FACT:  It was minted in 1860, and one side shows Lady Liberty, the same side the bullet hit. The other side with the federal shield and eagle symbol appeared to have been sanded and had a four-line inscription.
Picture of a similar coin
Pictures of Dixon Coin

Dixon's coin found

Gold piece carried Shiloh inscription
Of The Post and Courier staff

     The Hunley's most romantic legend proved true late Wednesday: Sub commander Lt. George E. Dixon carried a gold coin everywhere - even to his grave.
     Archaeologist Maria Jacobsen pulled the good luck piece from the sediment surrounding Dixon's body just as they were about to remove some textiles.
     The warped 1860 U.S. $20 eagle gold piece - easily the most coveted artifact of the lost submarine - was found where Dixon's left pants pocket would have been. It is nearly as shiny as the day it was minted.
     The discovery of the fabled gold coin goes a long way toward validating the entire legend of the first successful attack submarine.
     The story has it that the coin - a gift from his Mobile, Ala., sweetheart, Queenie Bennett - saved Dixon's life at the battle of Shiloh.
     On a misty morning in April 1862, Dixon's 21st Alabama Infantry was among the Confederate troops that stormed through the rolling pastureland of Shiloh in west Tennessee. The Rebels had the upper hand, but the 21st Alabama took heavy casualties.
     Dixon, troops in his regiment later wrote, was one of the first shot during the fighting - but his life was saved when the gold coin in his pocket stopped the Minie ball that had struck him.
     From that moment on, legend has it, Dixon carried the coin everywhere - even on board the H.L. Hunley.
     The impact of the bullet left Dixon with a limp. An engineer by trade, Dixon worked through his convalescence in a Mobile machine shop. There, he met Horace Lawson Hunley and James McClintock, two New Orleans men who had grand plans to build a fish-boat.
     Dixon helped build and pilot two submarines, the latter christened H.L. Hunley. It sank Feb. 17, 1864, after sinking the Union Sloop Housatonic.
     Any lingering doubts about the tale disappeared Wednesday when scientists noticed the added engraving defacing the coin's back. It reads:
     April 6, 1862
     My life Preserver
     "When we started this trip six years ago, there were many stories, and we didn't know what was fact," said Sen. Glenn McConnell, Hunley Commission chairman. "This inscription proves George Dixon prized life, valued it greatly."
     Warren Lasch, chairman of Friends of the Hunley, said the presence of the coin also lays to rest any lingering rumors that Dixon was not on board the Hunley during its final mission.
     "In fact, this coin says a lot about the man," Lasch said.
     The discovery of the coin comes as the first phase of the Hunley excavation is wrapping up. Scientists expect to finish in the next couple of days and not return until September. Starting June 16, weekend tours of the Hunley tank will resume through Labor Day.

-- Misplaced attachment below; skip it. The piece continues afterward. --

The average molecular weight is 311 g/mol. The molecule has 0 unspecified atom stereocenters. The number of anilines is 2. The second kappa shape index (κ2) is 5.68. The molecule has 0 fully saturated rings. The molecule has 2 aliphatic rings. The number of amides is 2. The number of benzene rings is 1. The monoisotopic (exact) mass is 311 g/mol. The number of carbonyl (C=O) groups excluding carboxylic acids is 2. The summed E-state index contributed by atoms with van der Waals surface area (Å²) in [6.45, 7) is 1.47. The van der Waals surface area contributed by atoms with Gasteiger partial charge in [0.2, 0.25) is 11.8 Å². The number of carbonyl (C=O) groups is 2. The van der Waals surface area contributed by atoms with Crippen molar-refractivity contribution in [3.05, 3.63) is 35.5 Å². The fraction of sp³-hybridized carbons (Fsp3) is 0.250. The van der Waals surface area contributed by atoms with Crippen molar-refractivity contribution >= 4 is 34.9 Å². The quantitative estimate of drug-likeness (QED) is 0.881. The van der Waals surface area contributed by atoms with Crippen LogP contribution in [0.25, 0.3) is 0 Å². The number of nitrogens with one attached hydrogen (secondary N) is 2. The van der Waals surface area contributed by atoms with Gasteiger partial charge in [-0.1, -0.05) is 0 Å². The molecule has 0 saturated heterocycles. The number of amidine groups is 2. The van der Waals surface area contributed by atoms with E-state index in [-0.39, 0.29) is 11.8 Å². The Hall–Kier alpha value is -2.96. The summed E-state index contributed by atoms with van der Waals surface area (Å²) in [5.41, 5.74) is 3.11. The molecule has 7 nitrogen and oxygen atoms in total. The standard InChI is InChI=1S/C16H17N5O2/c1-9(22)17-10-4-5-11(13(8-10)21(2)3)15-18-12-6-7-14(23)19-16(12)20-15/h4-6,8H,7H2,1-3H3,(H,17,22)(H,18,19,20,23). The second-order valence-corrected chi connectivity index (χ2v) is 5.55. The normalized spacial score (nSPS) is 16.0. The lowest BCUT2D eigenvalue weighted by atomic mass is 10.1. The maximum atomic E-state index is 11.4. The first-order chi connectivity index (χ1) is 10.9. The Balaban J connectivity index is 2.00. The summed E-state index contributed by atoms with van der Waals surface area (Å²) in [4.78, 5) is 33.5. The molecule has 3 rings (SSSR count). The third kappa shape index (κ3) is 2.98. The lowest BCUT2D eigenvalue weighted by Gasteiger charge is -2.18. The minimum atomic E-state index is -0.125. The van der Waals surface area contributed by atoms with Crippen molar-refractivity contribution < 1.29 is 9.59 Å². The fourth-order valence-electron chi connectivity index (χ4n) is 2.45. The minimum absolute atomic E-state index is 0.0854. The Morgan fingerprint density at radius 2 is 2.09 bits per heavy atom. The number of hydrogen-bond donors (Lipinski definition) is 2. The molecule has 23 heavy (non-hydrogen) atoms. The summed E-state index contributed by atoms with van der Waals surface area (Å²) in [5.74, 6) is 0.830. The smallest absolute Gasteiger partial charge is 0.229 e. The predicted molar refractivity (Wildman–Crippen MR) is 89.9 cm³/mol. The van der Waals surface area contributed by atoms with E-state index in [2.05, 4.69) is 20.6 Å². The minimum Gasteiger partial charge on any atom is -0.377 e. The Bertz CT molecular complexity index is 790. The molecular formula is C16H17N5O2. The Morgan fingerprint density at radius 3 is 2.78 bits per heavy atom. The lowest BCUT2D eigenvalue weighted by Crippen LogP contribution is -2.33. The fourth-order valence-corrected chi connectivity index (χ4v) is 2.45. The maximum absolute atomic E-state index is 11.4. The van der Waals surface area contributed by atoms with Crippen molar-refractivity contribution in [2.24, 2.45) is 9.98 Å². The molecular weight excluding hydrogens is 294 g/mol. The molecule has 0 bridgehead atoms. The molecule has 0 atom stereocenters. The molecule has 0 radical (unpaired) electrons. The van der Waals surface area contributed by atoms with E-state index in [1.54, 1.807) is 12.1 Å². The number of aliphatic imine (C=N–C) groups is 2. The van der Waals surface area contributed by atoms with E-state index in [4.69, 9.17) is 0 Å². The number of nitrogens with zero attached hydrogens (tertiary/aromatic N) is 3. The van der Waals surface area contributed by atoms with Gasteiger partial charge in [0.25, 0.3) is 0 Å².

Around 9:30 Wednesday night, scientists prepared to block-lift a hunk of sediment filled with textiles - presumably Dixon's uniform - and some of his remains. Leading the crew was Jacobsen, nicknamed "Gold- finger" because of her uncanny ability to find gold on nearly every archaeological dig she goes on.
     Before sliding a metal sheet underneath the area to hold the sediment in place, Jacobsen reached down to feel the area to make sure the sheet wouldn't cut anything.
     And then she felt it - ridges, just like on the edge of any coin. An ETV camera recorded the find.
     "I think I've got it," she said to a co-worker.
     "What?" somebody asked.
     "I'll bet you $100 this is it," she said, and then pulled her arm out.
     Gold glinted in the camera as the scientists rushed to pour water over the coin in her trembling hands.
     They had it.
     "I don't know if anything will ever come close to that moment ever again," Jacobsen said Thursday.
     In Virginia, Bennett's paternal great-granddaughter Sally Necessary came home Thursday to a full answering machine. She flipped through them until she recognized Jacobsen's voice and felt a chill.
     "She started off 'I made a promise to you many months ago and I want to talk to you about what I found,' " Necessary said Thursday evening.
     Necessary instantly knew it could mean only one thing - that the coin had been found.
     For some odd reason, Necessary had spent most of Wednesday thinking about Queenie and the coin, knowing the excavation was winding down and it still hadn't been found.
     "It's not a legend anymore, is it?" she said. "It's now a fact. I never doubted that it would be there. If it were not lost or stolen, he would have it with him. When someone gives you something like that for friendship, to keep you safe, you don't let anything happen to it. You keep it safe."
     She didn't know what the meaning was behind the coin but wondered if it was just a family tradition. She remembers being given a silver coin from her father when she was younger.
     The gold coin was quickly moved out of the Warren Lasch Conservation Center to an undisclosed, secure location. No one can yet put a value on the one-of-a-kind coin. When asked what the coin looked like at a press conference, project manager Bob Neyland had a simple answer.
     "It looks like a million bucks," he said. "It's beautiful."


Used with permission of The Post and Courier and Charleston.Net

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